What originally began as a modest shop in the back of a home in Santiago de Cali has morphed into Sandwich Qbano, a sandwich chain with locations across Colombia and Florida. The eatery churns out wraps, salads, and sandwiches such as the italiano, the teriyaki, and the classic cuban.
Described in simplest terms, the plates at La Ventana Colombian Restaurant could be confused with those at an American eatery: steak, pork chops, and even a hot dog. However, the sides and toppings add a distinctly Colombian flair. The hot dog, for example, comes crowned with cheese, pineapple sauce, and potato chips. The steak, meanwhile, is doused in creole sauce, and the pork chop features a scoop of fried green plantains. Caramel flan and other traditional desserts add a sweet finish to meals, and classic cocktails such as mojitos and margaritas evoke memories of the beach as vividly as spiced rum served in empty sunscreen bottles.
During the last three decades, Charley’s has shuffled up standard decks of carbs in a fresh, innovative fashion. Though the soul of Charley’s spawns from the beefy abyss of the signature cheesesteak sandwiches ($4.59–$8.99), the entire menu is flavorfully filled to capacity with delicious grilled combinations (prices vary by location). The chicken teriyaki sandwich ($4.89–$9.29) is quaint for a stomach sublet, while the Italian deli deluxe carnivorously conquers with a bed of pepperoni, ham, turkey, provolone, and generous dustings of Italian seasoning ($4.59–$8.99). Diners can load their gastronomic cargo-carriers with a combo meal, complete with Charley's famously crisp fries ($1.79–$1.89 for a regular order), or ascend a mountain of abominably coated fries featuring cheddar, ranch, and bacon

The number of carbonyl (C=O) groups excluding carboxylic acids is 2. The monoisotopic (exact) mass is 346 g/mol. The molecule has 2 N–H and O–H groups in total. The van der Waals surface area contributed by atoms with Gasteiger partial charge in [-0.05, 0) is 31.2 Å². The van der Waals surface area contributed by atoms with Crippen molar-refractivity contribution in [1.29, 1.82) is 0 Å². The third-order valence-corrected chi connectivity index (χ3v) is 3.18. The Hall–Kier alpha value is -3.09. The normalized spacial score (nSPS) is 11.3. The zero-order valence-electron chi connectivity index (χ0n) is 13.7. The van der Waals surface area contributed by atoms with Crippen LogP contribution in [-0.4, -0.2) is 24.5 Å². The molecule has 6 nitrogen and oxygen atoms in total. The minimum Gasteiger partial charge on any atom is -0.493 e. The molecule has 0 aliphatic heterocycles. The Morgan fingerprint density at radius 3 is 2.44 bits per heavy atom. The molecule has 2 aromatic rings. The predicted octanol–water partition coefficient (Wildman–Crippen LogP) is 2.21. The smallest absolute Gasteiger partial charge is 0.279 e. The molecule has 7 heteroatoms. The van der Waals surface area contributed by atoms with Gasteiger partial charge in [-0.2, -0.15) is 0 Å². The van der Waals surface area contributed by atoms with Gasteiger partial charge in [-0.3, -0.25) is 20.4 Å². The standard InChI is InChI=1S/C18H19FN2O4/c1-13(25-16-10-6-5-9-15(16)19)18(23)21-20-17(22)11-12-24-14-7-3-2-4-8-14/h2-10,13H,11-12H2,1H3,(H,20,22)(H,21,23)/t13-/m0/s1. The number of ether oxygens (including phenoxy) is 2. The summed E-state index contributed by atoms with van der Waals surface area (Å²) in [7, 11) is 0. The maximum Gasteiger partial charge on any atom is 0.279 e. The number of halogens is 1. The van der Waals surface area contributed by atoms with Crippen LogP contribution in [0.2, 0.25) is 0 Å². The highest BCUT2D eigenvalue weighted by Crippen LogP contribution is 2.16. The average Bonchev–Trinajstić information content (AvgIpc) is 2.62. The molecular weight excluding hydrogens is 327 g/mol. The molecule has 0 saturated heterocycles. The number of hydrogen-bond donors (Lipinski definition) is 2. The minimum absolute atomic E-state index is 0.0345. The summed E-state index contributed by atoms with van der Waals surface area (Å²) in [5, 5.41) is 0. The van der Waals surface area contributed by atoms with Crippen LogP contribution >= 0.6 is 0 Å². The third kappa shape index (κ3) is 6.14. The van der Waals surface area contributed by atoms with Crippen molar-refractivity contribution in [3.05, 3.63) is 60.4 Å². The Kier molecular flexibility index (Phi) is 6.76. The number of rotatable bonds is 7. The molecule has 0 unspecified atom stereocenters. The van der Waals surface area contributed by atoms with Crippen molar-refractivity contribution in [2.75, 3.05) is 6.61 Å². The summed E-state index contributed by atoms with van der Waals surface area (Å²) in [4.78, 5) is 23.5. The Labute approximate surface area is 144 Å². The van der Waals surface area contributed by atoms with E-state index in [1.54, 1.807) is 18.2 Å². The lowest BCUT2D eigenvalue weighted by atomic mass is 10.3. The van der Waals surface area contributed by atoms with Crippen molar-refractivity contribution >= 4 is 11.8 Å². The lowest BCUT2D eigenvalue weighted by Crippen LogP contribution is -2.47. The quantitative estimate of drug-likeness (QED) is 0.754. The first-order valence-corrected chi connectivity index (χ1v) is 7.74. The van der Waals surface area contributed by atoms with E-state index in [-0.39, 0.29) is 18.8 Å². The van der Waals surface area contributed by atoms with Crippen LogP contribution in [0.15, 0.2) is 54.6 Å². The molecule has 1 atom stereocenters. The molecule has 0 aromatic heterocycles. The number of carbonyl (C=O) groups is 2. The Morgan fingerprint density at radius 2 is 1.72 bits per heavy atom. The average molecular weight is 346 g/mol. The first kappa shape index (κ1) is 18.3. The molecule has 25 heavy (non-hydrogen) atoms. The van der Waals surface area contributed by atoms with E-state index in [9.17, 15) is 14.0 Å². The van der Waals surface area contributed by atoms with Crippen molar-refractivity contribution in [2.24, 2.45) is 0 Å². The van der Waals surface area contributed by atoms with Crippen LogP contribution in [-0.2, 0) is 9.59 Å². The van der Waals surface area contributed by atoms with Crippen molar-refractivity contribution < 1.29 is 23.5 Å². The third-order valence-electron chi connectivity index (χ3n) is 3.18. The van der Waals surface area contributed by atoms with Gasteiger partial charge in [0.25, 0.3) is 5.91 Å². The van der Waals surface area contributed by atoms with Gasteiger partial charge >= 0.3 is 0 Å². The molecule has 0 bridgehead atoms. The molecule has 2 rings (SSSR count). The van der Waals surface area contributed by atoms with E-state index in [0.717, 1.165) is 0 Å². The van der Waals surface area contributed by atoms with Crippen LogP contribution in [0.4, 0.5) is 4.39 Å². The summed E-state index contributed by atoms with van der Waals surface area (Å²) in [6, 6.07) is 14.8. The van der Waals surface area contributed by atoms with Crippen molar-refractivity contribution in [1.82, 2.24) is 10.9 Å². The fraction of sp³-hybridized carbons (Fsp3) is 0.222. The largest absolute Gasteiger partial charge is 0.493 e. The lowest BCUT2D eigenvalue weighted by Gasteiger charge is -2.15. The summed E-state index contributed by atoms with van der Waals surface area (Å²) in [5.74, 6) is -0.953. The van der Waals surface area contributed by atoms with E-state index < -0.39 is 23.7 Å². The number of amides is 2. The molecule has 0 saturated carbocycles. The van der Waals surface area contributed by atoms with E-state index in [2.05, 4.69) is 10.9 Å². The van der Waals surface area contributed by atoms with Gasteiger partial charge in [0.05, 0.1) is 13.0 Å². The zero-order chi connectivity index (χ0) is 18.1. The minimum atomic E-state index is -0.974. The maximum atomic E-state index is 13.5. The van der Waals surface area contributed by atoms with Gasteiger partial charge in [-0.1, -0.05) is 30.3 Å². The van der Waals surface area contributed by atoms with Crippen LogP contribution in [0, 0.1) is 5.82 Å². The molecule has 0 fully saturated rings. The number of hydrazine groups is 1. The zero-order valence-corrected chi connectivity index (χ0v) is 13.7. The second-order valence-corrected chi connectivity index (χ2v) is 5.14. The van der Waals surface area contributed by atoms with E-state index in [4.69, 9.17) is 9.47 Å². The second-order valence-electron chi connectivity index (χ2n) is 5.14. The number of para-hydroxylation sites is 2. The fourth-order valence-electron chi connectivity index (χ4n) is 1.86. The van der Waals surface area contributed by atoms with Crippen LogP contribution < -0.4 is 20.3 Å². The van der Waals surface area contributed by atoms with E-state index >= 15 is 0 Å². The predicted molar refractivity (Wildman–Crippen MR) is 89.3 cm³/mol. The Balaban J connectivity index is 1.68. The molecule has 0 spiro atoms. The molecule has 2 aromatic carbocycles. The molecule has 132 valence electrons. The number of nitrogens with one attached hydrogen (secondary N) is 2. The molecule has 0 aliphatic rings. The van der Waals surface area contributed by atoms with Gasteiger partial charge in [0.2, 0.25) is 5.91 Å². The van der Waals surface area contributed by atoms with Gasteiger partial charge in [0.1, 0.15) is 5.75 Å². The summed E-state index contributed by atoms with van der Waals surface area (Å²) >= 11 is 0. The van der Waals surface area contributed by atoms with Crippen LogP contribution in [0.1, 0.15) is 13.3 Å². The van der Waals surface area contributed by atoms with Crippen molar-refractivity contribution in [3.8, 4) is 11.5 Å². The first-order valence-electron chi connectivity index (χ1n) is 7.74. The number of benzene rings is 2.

The culinary experts at Ali’s Grille & Cafe craft extensive menus for lunch and dinner, silencing growling hunger pangs with an array of soups, salads, sandwiches, and more. Pick up one of Ali’s handheld comestibles, such as the three-cheese panini on a ciabatta bun ($5.95) or the bacon-wrapped black-bean burger that rides atop a portobello mushroom ($7.95). An asian oriental salad mixes mandarin oranges, red peppers, cinnamon honey almonds, and chinese noodles with a sesame ginger dressing ($6.95), while a java-rubbed rib steak topped with onions and portobello mushrooms comes accompanied by a baked potato and sauteed zuchini ($15.95). Feeding frenzies get a grand liquid finale with an espresso milkshake ($4) or a fresh strawberry-banana smoothie ($4), and Ali’s can infuse its beverages with health-enlivening vitamins and minerals ($1.99–$2.99), including antioxidants, vitamin B12, and protein to build up muscles before arm-wrestling with a western lowland gorilla.
Frankie I’s artisan pub fare steams beneath 12 big-screen televisions and vibrates with live tunes emanating from a cavernous loft stage. Signature dishes lend a gourmet John Hancock to traditional pub cuisine with entrees such as the Greek-style stuffed salmon florentine, comprising a freshly caught Atlantic salmon fillet packed with spinach, spices, and feta atop wild rice and crinkly parchment ($16.95). Other proteins include the homestyle baked pork chop with sausage and sage stuffing ($12.95), as well as the 24-ounce bone-in rib eye, cut by hand and topped with caramelized onions and mushrooms ($27.95). Diners may also savor the fried-shrimp platter, which chefs bread and haul from the deep fryer to bathe in house-made tartar and cocktail sauces ($15.95).